Cordyceps militaris is a fungus from the tubular fungi division that parasitizes on butterfly pupae.
Cordyceps species are among the few fungi that “dock” onto insect larvae or adult hosts with parasitic intent. Cordyceps militaris, which is also found in our region, attacks pupal stages of moths deposited in the soil. All Cordyceps species are specialized on more or less one single host, some species attack living ants, others also attack larger insects.
Since the traditional species (C.sinensis), which occurs only in the Himalayas, cannot come close to meeting the enormous worldwide demand, is now considered endangered, and is very difficult to bring to fruition, C.militaris, a close relative with similar potential, has been produced on an industrial scale in Asia for about 15 years.
Cordyceps militaris loses the ability to fruit particularly quickly, after no more than 1 year or 5 transfers to a new culture medium, it no longer gets beyond mycelial formation. In contrast to stander fungi (Basidiomycota), cultures of various tubular fungi (Ascomycota) cannot be kept fertile for a particularly long time by cloning. Therefore, new hybrids from ascospores have to be grown again and again for ongoing production.
-doping agent to increase performance
-against tumors & malignant tumor metastases
-stimulating the immune system
This is attributed to the ingredient Cordycepin.
Cordyceps militaris contains anti-inflammatory polysaccharides, which are also effective against tumors and their metastases. The ingredient cordycepin kills bacteria. Furthermore, in traditional Chinese medicine it is said to have aphrodisiac and lung and kidney strengthening effects. The mushroom is also used in Asia as a medicine against colds and as a doping agent.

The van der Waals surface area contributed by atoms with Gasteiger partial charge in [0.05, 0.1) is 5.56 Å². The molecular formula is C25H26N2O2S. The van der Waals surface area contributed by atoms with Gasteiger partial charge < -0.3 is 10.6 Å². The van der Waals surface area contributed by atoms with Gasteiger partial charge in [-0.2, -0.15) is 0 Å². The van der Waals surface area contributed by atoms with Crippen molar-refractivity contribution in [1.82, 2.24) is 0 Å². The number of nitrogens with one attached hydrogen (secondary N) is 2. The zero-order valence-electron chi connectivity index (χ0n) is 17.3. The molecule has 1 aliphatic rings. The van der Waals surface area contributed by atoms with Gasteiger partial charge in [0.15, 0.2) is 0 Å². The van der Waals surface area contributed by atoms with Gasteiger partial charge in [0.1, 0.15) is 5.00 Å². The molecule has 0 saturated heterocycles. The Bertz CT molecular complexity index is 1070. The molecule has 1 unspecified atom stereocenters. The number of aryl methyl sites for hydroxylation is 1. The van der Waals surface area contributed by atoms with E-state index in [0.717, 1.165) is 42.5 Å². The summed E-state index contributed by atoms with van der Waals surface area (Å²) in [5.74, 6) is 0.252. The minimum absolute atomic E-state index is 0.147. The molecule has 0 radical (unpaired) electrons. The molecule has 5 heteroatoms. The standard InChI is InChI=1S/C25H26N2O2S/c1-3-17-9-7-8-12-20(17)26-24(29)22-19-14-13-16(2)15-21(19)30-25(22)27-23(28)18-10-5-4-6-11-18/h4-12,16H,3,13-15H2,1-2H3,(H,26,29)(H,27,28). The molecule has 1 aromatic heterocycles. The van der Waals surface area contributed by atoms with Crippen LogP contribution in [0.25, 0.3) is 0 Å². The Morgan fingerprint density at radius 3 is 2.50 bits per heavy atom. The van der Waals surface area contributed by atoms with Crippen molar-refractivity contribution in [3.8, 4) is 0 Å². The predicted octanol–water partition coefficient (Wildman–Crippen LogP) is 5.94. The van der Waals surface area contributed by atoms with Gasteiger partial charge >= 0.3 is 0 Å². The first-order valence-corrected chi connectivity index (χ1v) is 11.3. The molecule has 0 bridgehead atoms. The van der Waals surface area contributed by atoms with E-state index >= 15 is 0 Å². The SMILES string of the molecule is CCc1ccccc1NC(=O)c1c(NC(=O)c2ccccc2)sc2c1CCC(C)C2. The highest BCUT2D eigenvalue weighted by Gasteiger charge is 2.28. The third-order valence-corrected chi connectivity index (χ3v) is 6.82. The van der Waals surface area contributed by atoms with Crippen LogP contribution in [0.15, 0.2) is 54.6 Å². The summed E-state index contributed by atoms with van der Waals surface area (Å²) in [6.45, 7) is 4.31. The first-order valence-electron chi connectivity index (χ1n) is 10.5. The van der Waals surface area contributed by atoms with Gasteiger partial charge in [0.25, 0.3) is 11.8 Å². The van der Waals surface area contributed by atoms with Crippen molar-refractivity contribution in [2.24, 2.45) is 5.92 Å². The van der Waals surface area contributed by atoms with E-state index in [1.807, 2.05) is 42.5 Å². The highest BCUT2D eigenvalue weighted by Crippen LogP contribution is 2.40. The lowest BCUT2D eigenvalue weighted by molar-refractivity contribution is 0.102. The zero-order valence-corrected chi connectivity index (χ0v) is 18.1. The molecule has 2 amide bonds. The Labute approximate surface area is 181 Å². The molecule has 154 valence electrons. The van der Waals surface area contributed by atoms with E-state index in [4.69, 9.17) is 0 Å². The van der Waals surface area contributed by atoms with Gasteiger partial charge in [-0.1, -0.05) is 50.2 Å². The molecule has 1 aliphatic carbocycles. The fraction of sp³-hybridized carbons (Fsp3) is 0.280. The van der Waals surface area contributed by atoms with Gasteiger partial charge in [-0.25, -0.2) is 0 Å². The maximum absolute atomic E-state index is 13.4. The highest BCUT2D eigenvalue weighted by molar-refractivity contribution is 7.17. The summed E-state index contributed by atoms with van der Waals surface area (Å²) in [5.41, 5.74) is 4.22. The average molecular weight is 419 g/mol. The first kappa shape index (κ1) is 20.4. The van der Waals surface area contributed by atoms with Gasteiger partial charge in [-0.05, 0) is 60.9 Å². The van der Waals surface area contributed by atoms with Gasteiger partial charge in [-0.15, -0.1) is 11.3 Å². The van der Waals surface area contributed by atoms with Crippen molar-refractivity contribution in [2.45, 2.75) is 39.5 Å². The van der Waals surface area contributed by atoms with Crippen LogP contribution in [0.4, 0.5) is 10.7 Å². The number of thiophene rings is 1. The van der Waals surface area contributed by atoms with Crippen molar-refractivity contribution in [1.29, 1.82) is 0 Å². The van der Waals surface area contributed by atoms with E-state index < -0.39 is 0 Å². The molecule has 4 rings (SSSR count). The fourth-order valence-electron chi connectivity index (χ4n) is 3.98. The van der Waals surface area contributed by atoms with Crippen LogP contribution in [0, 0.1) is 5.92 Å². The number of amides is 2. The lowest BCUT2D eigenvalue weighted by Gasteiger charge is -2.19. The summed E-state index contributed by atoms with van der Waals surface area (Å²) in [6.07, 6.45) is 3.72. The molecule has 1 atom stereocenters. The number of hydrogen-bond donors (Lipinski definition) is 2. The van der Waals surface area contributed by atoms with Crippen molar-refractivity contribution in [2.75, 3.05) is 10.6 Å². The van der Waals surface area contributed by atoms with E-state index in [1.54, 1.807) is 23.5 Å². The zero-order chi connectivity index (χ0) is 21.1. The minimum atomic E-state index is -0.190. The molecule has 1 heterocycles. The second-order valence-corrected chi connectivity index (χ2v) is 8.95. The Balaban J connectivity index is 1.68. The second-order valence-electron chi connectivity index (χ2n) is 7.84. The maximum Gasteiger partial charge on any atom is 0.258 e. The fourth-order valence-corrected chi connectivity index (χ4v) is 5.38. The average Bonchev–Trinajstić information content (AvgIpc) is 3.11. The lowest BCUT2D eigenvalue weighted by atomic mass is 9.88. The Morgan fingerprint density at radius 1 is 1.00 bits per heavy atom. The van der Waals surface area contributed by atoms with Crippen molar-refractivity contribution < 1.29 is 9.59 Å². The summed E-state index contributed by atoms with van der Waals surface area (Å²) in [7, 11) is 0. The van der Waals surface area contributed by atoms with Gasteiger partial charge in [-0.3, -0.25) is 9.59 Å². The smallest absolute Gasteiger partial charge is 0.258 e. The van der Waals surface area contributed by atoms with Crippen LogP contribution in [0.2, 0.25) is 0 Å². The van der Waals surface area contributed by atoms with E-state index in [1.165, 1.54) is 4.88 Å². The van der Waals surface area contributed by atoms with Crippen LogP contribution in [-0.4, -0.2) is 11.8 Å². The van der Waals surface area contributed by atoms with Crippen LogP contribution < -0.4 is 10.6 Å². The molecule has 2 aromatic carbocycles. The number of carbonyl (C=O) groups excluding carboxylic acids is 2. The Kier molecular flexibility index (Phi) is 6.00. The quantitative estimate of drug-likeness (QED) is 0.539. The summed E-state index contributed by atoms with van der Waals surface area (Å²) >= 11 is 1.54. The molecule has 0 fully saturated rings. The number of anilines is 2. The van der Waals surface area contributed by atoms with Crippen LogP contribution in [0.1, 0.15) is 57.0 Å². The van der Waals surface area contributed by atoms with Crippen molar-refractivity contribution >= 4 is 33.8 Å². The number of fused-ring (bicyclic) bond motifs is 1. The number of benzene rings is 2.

A common method is a technique of pouring a special broth of various ingredients over rice grains and then sterilizing this mix. Ideally, such cultures are inoculated with liquid broth. You need tall jars or microboxes with sterile filters. The fungus then hatches in the closed container, and the high CO² content does little harm to it. Advantages of the “in vitro” process are that Cordyceps militaris are later hygienically perfect, because no contamination can creep in and you do not need a classic fruiting room with complex climate control.In Asia, the remaining “substrate cake” is also harvested, dried and later ground. A special kind of chicken feed, the coveted cordycepic acid is later found in the eggs.
Substrate recipes with dried silkworms or chicken eggs can be found among successful breeders, as well as numerous recipes for making the nutrient broth with which you soak the rice. Malt extract, dextrose, nutritional yeast, tapioca starch, soyapeptone, gypsum and lime are the basis for such a broth, potato extracts and certain chemicals can be helpful whilst cultivating Cordyceps militaris.
Agar Culture Media: PDA/MEA with egg
Containers for fruiting: glass jars with filter port
Substrates: dead insects or rice with egg nutrition
out of dead insect bodies
Relative Humidity %
FAE per h
Cordyceps militaris lives on dead pupae of various large butterflies, rarely also on caterpillars. Depending on the author, it is rare to quite common, widespread throughout the northern hemisphere, and produces fruiting bodies in Europe from August to November.
Meadows, parks, forests, on dead, buried or exposed insect larvae, later decomposers, usually not found in Europe, from summer to autumn, extremely rare.
-< 1 cm Ø
-50 mm high
-yellow, yellow-orange, orange-red to brick-red
-tongue-shaped tip with orange-red warts
-4-6 x 1-2 µm
-orange-red to brick-red
-they protrude almost seamlessly from the head
-rooted in the dead insect’s body
Danger of confusion
Ophiocordyceps sinensis, Typhula fistulosa, Ophiocordyceps sphecocephala
Cordyceps militaris is a highly valued medicinal mushroom, despite to it neutral flavour.
4. Data med, edible
Scarlet Caterpillar Club
Lavaria gemmata, Xylaria militaris, Torrubia militaris, Corynesphaera militaris, Hypoxylon militare, Sphaeria militaris, Puppenkernkeule, Orangerote Puppenkernkeule